When the NHL playoffs began, the bookmakers didn’t give the Dallas Stars much of a chance to win the Stanley Cup. The Stars had a decent regular season, buttressed by their excellent goaltending tandem of Ben Bishop and Anton Khudobin, who each ranked among the league’s top 10 in terms of save percentage and quality start percentage.1 But Dallas was still far from a great team. Its power play was middling, its penalty kill was below average and it scored fewer goals per game than all but five other teams. And in terms of HockeyReference.com’s Simple Rating System (SRS), which estimates the strength of every team in the NHL,2 Dallas ranked in the middle of the pack. The bookmakers didn’t give Dallas much of a chance to win the Stanley Cup because Dallas hardly proved it was good enough to qualify for the playoffs, let alone win once it got there.
Its overall regular-season mediocrity aside, Dallas’s goaltending was something to behold in 2019-20. Thanks to Bishop and Khudobin, the Stars gave up the second-fewest goals per game: just 2.52, bettered only by the Boston Bruins. But that number has been much worse during the playoffs. Dallas is suddenly leaking goals, giving up 3.05 per game,3 the worst mark among teams that have played at least 10 playoff games this season.
Some of that can be blamed on an injury to Bishop, which has limited Dallas’s No. 1 netminder to just three starts of the Stars’ 21 playoff games.4 But Khudobin was even better than Bishop during the regular season — albeit in fewer starts — posting the league’s best save percentage and second-best quality start percentage among goalies who made at least 26 starts. Tides have shifted for the Russian netminder during the playoffs, however. Khudobin has posted a quality start just 47 percent of the time,5 far lower than his 2019-20 regular-season mark of 73 percent and his career mark of 59 percent.
We have written time and time again about the role good goaltending plays in a successful Stanley Cup run. It’s not easy — though not impossible — to win the Stanley Cup without good goaltending, and that good goaltending is usually more a function of good goaltender play carrying over from the regular season, not the sudden and miraculous discovery of good form in the midst of the playoffs. Bishop’s injury was unfortunate, but Dallas had a backup in place who was equally as good, if not better, to take over in case of emergency. Khudobin’s regular-season form suggested the Stars would be in good shape for a deep playoff run, the loss of their No. 1 choice notwithstanding. Instead, Khudobin has been off the mark so far in the bubble, playing some of the worst hockey of his career.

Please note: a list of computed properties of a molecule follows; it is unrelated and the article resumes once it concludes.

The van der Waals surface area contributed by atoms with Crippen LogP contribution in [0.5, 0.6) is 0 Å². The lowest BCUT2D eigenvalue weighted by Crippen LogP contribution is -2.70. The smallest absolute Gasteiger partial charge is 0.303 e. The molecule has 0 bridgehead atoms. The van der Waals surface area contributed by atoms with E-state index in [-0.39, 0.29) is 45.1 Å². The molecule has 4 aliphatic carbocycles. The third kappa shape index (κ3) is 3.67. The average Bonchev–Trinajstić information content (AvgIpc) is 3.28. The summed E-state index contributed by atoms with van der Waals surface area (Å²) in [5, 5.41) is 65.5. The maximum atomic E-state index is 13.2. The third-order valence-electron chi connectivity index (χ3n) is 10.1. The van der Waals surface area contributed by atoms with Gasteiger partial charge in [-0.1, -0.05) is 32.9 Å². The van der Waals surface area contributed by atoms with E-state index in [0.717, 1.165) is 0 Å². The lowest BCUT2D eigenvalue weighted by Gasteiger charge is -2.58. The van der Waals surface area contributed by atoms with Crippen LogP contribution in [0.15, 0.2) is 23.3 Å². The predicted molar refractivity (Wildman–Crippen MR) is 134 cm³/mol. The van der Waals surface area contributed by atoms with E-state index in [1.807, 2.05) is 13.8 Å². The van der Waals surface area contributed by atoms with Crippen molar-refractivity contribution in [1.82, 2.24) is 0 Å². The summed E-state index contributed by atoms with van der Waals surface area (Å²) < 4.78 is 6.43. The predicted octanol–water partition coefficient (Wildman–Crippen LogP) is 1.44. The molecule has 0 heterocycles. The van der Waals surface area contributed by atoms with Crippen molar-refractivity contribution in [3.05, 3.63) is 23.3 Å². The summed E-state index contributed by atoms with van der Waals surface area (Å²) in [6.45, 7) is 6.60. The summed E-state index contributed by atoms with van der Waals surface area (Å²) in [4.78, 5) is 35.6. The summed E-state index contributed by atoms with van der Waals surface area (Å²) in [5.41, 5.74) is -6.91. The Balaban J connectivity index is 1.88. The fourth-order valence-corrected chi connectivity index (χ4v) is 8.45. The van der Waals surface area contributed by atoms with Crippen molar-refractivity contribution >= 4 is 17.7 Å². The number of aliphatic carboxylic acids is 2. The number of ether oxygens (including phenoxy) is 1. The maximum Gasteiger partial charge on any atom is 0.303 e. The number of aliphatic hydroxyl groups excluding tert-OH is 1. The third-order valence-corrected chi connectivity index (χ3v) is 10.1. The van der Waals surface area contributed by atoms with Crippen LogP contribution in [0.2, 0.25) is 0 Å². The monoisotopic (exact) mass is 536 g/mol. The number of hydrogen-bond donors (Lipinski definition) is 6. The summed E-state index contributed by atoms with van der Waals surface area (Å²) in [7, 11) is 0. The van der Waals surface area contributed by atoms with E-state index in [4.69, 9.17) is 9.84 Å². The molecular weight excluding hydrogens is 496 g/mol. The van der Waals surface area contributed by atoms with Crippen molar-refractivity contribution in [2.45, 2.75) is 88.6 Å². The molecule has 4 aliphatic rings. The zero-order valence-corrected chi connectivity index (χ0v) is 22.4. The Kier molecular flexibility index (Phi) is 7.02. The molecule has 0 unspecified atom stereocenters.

The Stars qualified for the playoffs on the back of league-best goalie play and in spite of overall mediocrity. A precipitous dip in goaltending form for an otherwise average hockey team wouldn’t appear to be the formula for a deep playoff run, and yet it hasn’t mattered to this point: The Stars are, somehow, just four wins away from hoisting the Stanley Cup for the second time in franchise history.
So, what’s been the source of the Stars’ success, if not their formerly great goaltending? For starters, they’ve made vast improvements in their special teams play while in the bubble. During the regular season, Dallas converted just 21.1 percent of its power play opportunities (13th in the league) and had a penalty kill percentage of 79.7 (17th in the league). Those numbers have jumped quite a bit during the playoffs: The Stars have converted 27.3 percent of their power play opportunities (fifth in the league) and have a penalty kill percentage of 83.3 (ninth in the league) in the bubble.
The exceptional offensive play of second-year defenseman Miro Heiskanen hasn’t hurt, either. The young Finn has scored five goals from the blueline and has assisted on 17 more. If the Stars do end up winning this thing, Heiskanen is a good bet for the Conn Smythe Trophy, awarded to the playoff MVP.
But will better-than-average special teams play and the emergence of a great young defenseman be enough against a team like the Tampa Bay Lightning, which score and defend at elite rates? To be sure, Dallas is getting enough offense to win the Stanley Cup, averaging 2.95 goals per game. Since the lockout of 2004-05, five cup winners have averaged fewer goals per game. But no team since the lockout has lifted the cup after scoring fewer goals than it conceded.
Dallas is on the wrong side of the goals ledger
Goals per playoff game scored for and against the eventual Stanley Cup winner since the 2004-05 lockout, plus the 2019-20 Dallas Stars*
|Goals per playoff game|
|2018-19||St. Louis Blues||2.88||2.69||+0.19|
|2013-14||Los Angeles Kings||3.38||2.69||+0.42|
|2011-12||Los Angeles Kings||2.85||1.50||+1.35|
|2007-08||Detroit Red Wings||3.27||1.86||+1.41|
The logic behind that fact may seem fundamental — it’s hard to win hockey games without scoring more frequently than the opposition, after all — but the Stars just advanced to the Stanley Cup Final having scored fewer goals during the first three rounds of the playoffs than they have allowed. It’s possible that Dallas could get blown out in three games during the finals, win the other four by tight margins and become the first team since at least the lockout to lift the Stanley Cup after conceding more goals than it scored. More likely, the Stars will get punished by a team like Tampa Bay if they continue to concede at their current rate.